T-2 trickery: Seniors, beware deathly scam

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According to the mailer, a form T-2 is supposed to be insurance covering medical bills and funeral expenses when you die. Itís also known as burial or funeral insurance, but beware if you receive a form T-2 in your mailbox because itís a scam.

As you might have guessed, seniors are the target.

Iíve received a few calls about this mailing so Iím not the only one who received the form with a notation on the envelope stating, ďSecond Notice, Time Sensitive.Ē It also looks very much like a government form that states at the top, ď2019 Benefit Information For Idaho Citizens Only.Ē It then says that as a resident of Idaho, Iím entitled to more benefits not provided by government funds. And yes, it asks for personal information.

This is nothing more than a very clever way for scammers to get you to believe that it is coming from the government and that you are entitled to up to $35,000 for final expenses. They ask for your name and age and that of your spouse, along with your address and phone number. If you read the very fine print at the bottom of the form, it does reveal that this is not affiliated with or endorsed by any government agency.

After researching this, it appears that the Better Business Bureau has received dozens of complaints from other states about this scam, too. The crooks arenít asking for any money so it appears what they are after is our personal information.

Do yourself a favor and just throw this document out. Itís yet another phishing scam.

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COLLEGE EXAM SCAM: The Federal Trade Commission (FTC) has posted a warning about a scam targeting parents of high school students preparing for college. The scammer claims to be from The College Board (the organization responsible for the PSAT and SAT tests). The contact is either by phone or email, asking for a credit card number so they can send the PSAT prep material that the student has supposedly requested.

Often the crook has the studentís name, address and phone number, which lends credibility to the contact. The only problem is this: Your student didnít ask for the materials and the group calling has nothing to do with The College Board.

To avoid this scam you should know that The College Board will never ask you for credit card, bank account or password information over the phone or via email.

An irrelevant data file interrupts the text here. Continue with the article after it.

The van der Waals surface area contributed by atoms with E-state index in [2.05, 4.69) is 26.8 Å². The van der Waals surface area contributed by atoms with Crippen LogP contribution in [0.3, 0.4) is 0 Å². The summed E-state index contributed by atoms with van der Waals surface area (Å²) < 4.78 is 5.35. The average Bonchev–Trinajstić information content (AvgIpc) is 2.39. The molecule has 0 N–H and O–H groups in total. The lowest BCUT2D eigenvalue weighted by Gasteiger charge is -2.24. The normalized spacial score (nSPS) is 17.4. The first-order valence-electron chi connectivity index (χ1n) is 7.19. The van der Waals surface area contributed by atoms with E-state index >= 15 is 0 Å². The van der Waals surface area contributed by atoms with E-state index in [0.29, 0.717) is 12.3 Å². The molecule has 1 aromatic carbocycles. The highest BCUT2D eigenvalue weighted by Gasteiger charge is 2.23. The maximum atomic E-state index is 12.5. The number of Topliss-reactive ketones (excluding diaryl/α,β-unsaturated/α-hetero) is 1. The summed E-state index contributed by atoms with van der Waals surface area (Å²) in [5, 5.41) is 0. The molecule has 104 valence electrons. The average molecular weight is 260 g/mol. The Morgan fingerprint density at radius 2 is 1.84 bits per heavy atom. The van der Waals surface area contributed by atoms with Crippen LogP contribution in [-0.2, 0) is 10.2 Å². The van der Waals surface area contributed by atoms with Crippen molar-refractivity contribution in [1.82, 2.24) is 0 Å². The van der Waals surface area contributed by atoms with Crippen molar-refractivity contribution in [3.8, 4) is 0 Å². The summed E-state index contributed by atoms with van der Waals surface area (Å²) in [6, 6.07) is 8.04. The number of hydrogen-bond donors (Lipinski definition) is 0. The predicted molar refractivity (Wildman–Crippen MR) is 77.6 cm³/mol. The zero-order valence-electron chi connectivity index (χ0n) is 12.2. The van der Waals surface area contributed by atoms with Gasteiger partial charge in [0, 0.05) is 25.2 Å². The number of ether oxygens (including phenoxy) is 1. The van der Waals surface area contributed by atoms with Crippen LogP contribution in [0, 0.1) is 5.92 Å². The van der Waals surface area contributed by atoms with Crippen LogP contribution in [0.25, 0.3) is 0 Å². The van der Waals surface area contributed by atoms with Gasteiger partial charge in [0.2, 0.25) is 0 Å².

Also, itís a good idea to be part of your studentís testing prep so you know if any testing materials have actually been ordered.

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7 STEPS TO SECURITY: When it comes to computer security we canít be too vigilant about protecting ourselves. Our email accounts are particularly susceptible to hackers because thatís where bad guys implant malware that we unwittingly activate by clicking on dangerous links and going to malicious websites.

Here are steps to take to secure your email account.

1. Choose a strong password. Make it at least 8 characters long with a combination of upper and lower case letters, numbers or symbols. Also, use different passwords for different sites. Once thieves get into your email, they can easily snoop around to find their way to other accounts if you use the same password.

2. Answer the security questions carefully. You might even consider answering them incorrectly. But if you do that, the trick is to remember your answers if you ever need them.

3. Donít open attachments and links unless youíre expecting them. Be careful even with emails from someone you know because their email account could be compromised.

4. Avoid public Wi-Fi. Public networks are extremely easy to break into.

5. Install antivirus software on your computer and keep it updated.

6. Be stingy with your email address and avoid signing up for lists that are left on the counter of a business. Or open a second email account used for online purposes.

7. Set up two-factor authentication. Yes, itís another step but itís also an added layer of security. Youíll be required to not only provide your user name and password but additional information like a code sent to your smartphone that you will be prompted to provide.

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CHICKEN NUGGETS GO HOME: Tyson Foods has recalled 36,420 pounds of chicken nuggets because they may contain rubber. The Food Safety and Inspection Service recently issued an alert for Tyson Foodsí 5-pound plastic packages of chicken nuggets that were shipped nationwide and have a use-by date of Nov. 26, 2019. The product, ďTyson White Meat Panko Chicken Nuggets,Ē was produced on Nov. 26, 2018, with a case code ď3308SDL03Ē on the label.

Thereís also an establishment number, ďP-13556,Ē inside the USDA mark of inspection, according to the US Department of Agricultureís Food Safety and Inspection Service.

Check your freezer. If you have any of these products itís best to throw them away or return them to the place you purchased them. Questions? Contact Tyson Consumer Relations at 888-747-7611.

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Remember: Iím on your side.

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If you have encountered a consumer issue that you have questions about or think our readers should know about, please send me an email at terridickersonadvocate@gmail.com or call me at (208) 274-4458. As The CDA Press Consumer Gal, Iím here to help. Please include your name and a phone number or email. Iím available to speak about consumerism to schools, local and civic groups. Iím a copywriter, columnist and consumer advocate living in Coeur díAlene.

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